Writing Lecture Review

Tips on Writing for Non-professional Writers


Udemy.com has a number of free online courses available. I recently completed Secret Sauce of Great Writing.  Out of the dozen or more online lectures I’ve taken in the last month, I wanted to review this one because I felt it was worthwhile.

The lecturer very clearly explained the basics of great writing; or as he called it several times, “slick writing”.  The three basic principles are simplicity, clarity, and elegance.

Keep It Simple

Simplicity is mostly about using short words as opposed to longer words.  Avoid jargon. Use fewer words.


The second tip for great or slick writing is clarity.  The first reason people are often unclear is laziness.  Go through as many drafts as necessary to make sure there is only one meaning per sentence.  If the meaning is unclear, or the reader has to think about it too long, then rewrite.  Ambiguity is not a writer’s friend.  Punctuation is that last part of clarity discussed.  A lot of native English speakers feel they’ve learned all they need to about punctuation in grammar school.  Indeed, we learned the basics. Sometimes we also forget.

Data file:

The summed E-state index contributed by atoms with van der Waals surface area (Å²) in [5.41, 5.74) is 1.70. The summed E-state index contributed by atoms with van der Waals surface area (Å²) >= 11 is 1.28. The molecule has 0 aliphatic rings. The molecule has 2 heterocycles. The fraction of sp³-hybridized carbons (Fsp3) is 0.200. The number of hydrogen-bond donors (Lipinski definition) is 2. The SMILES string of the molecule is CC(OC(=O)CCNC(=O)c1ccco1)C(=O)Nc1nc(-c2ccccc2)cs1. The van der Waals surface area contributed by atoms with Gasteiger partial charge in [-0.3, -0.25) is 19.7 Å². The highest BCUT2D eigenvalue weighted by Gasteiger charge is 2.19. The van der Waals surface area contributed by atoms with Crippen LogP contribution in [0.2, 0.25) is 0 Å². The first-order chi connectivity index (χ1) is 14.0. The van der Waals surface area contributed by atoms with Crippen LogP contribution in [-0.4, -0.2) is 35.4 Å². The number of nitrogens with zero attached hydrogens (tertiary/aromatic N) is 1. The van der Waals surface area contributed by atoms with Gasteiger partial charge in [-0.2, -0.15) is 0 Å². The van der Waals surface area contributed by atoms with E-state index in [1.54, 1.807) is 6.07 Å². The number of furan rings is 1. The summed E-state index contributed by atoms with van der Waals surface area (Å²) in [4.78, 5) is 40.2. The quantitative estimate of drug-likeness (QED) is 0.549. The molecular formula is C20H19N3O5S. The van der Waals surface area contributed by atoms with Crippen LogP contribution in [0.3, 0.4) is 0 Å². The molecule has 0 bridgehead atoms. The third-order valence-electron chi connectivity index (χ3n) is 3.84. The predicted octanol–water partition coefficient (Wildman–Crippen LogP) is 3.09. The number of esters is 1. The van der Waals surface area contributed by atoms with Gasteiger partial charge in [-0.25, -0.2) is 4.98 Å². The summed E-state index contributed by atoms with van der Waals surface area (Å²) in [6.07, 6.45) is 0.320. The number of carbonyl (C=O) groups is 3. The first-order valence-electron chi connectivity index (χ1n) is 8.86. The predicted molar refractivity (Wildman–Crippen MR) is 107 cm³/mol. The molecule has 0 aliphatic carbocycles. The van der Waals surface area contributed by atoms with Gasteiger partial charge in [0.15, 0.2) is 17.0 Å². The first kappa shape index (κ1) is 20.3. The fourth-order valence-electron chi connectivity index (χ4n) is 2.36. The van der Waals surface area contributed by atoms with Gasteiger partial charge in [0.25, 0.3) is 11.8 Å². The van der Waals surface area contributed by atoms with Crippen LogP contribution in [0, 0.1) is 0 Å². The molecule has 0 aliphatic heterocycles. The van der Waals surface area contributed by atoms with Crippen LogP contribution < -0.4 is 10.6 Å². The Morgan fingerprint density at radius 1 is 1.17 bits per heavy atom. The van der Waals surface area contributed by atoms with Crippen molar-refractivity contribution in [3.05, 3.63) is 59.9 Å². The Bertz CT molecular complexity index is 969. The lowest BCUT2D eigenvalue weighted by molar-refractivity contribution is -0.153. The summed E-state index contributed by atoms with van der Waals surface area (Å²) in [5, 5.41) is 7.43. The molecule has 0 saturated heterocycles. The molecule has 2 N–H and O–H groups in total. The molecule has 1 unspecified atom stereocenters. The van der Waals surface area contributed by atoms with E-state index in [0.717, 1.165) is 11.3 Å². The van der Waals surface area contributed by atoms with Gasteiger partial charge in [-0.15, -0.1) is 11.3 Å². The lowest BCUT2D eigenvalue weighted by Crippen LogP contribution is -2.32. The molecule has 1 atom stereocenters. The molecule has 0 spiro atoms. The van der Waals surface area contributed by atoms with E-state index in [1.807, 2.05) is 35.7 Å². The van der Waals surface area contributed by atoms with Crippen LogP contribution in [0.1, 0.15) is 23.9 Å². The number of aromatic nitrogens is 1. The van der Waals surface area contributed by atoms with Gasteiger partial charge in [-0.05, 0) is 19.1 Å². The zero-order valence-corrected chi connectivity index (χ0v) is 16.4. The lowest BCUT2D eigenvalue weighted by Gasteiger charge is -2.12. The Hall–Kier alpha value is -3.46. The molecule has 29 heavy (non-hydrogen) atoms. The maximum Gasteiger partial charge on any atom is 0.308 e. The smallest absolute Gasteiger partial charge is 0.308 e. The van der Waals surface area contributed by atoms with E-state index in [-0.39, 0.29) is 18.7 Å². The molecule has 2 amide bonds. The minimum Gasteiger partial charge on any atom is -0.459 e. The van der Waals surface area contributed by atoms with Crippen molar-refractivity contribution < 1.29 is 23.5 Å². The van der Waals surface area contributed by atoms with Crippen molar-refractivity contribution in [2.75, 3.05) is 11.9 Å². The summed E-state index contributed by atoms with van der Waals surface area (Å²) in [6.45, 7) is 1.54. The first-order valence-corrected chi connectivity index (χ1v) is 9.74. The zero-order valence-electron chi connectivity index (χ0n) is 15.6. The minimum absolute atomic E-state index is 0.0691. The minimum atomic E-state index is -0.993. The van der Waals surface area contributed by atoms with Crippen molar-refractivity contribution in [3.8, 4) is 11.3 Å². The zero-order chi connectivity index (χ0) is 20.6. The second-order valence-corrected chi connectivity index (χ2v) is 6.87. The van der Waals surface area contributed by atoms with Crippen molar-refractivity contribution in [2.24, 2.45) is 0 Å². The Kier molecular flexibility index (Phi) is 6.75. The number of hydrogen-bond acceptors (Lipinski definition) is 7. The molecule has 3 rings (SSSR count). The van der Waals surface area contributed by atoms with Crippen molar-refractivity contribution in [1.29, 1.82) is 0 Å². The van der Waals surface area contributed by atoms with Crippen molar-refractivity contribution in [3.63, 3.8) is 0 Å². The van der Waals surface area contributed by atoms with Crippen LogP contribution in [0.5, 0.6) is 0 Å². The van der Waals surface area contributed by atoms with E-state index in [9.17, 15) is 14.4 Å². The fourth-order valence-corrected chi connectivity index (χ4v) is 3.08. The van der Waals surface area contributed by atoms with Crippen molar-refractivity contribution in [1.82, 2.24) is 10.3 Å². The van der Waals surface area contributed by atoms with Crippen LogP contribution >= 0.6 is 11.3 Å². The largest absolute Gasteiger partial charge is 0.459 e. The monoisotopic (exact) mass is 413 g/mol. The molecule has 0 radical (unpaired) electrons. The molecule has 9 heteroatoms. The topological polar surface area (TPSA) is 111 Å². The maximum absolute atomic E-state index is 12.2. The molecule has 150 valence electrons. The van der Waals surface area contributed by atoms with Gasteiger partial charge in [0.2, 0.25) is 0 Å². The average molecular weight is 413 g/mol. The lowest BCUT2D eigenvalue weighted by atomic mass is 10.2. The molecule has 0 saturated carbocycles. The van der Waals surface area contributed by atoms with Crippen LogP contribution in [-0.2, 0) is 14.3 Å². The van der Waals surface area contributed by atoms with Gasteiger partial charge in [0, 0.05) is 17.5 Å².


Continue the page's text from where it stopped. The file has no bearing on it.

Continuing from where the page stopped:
Martin Luther King, Jr.

Martin Luther King, Jr. (Photo credit: Wikipedia)

Elegant Writing

The last concept taught by this trained journalist is elegance.  I’m not sure I’ll do this subject justice, as it seemed a difficult concept.  He used examples of Martin Luther King and Barrack Obama to illustrate the idea of rhythm.  Another idea expressed by Shani Raja was structure.  As writers, we want a structure.  To me, that means an outline.  A writer who is scatter shot, may lose their reader before they get to the point of the article or story.

Overall, I got a lot from the lecture and recommend it.  There were a couple of distractions.  The lecturer tended to sway from side to side.  Movement while speaking in public is natural.  I use my hands to help “punctuate” a point I’m trying to make.  I think he might have been better off using a lectern.  The second minor annoyance was looking down at his notes quite a bit.  A lectern, or a video screen beside the camera with his notes would have helped him to look at the camera more.



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